Excessive Embryonic Stem Cell Bias Forces Leading British Scientist Out of Country
The Times Higher Education, October 23, 2008
One of the world's leading authorities on stem cells is quitting the UK for a more balanced and fair scientific environment in France. Dr. Colin McGuckin, professor of regenerative medicine at Newcastle University, announced this week that he is relocating his entire laboratory and staff to France, claiming that there is insufficient support for adult stem cell work in the United Kingdom.
"You would barely know adult stem cells exist", says Dr. McGuckin, in reference to the unfairly biased environment that exists in the UK, in which the immediate benefits of adult stem cells, which are already being realized in clinics today, are ignored while most attention is instead given to the vague and remote possibility of uncertain future benefits from embryonic stem cells, which would not be attainable until after another decade or more of research, if such benefits are attainable at all.
Dr. McGuckin is the UK's leading specialist in stem cells of umbilical cord blood origin, having pioneered the method of derivation for these stem cells in 2005. Since then he has been successful in regenerating various types of tissue from umbilical cord blood stem cells, including liver tissue which is one of the most highly specialized and complex types of tissue in the human body. Despite such success, however, his pioneering work has not received as much attention in his homeland as has embryonic stem cell research, to the dismay of many scientists. Not only to Dr. McGuckin but to many other stem cell experts, the unjustified prioritization of embryonic stem cell research above adult stem cell work is a serious issue, especially in light of the fact that adult stem cells have already been used in the clinic with immediate benefits to patients, while embryonic stem cells have proven to be highly problematic in the laboratory and have never advanced beyond the laboratory stage precisely for that reason. By sharp contrast to adult stem cells, embryonic stem cells have never been used to treat anyone for anything, and any possible clinical viability of embryonic stem cells is at least another decade away, if not farther, if such a viability is achievable at all.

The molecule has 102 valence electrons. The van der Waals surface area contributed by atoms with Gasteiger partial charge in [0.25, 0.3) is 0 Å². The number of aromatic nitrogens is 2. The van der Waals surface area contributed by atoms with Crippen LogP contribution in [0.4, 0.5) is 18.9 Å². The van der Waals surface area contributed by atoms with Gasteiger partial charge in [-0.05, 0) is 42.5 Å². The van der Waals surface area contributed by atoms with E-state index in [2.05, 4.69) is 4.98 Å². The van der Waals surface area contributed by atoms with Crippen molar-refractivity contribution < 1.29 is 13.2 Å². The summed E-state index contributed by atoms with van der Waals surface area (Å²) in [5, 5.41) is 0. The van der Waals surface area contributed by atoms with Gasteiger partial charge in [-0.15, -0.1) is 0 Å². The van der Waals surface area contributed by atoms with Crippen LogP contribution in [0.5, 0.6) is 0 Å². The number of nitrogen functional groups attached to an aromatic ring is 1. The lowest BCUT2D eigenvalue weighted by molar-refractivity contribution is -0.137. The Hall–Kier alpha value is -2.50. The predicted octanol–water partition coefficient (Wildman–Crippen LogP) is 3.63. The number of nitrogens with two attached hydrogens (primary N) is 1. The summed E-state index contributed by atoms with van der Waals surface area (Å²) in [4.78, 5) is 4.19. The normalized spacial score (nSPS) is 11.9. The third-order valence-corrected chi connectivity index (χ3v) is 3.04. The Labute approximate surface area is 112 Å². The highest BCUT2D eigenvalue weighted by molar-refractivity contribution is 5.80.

Because of such an unfavorable scientific atmosphere in the UK, Dr. McGuckin plans to leave Newcastle University for France where he will reestablish himself at the University of Lyon in January. In addition to his entire laboratory, Dr. McGuckin will also be bringing his research team of approximately ten other scientists with him to France, including Dr. Nico Forraz, another leading stem cell expert. After the relocation to Lyon, Dr. McGuckin and his colleagues will open the world's largest institute devoted first and foremost to umbilical cord blood and adult stem cell research.
Although adult stem cells are often cited as being ethically and politically noncontroversial, since embryos are not destroyed in the extraction of adult stem cells, it is primarily for scientific reasons that adult stem cells are so successful in treating a wide variety of diseases, while embryonic stem cells are thus far completely unsuccessful in treating anything. Ethics and politics aside, adult stem cells and embryonic stem cells behave very differently from each other, and it is purely because of the scientific nature of these cells, not because of politics or ethics, that adult stem cell therapy is already a clinical reality with immediate benefits, whereas embryonic stem cells are not yet clinically viable and any therapeutic potential which embryonic stem cells might ever possibly offer will require at least another decade of technological advancement, if not more, before embryonic stem cells could even be considered as a clinical therapy. Meanwhile, there are many patients who cannot wait another decade before being treated for their various diseases or injuries, and such patients can benefit from adult stem cell therapy today.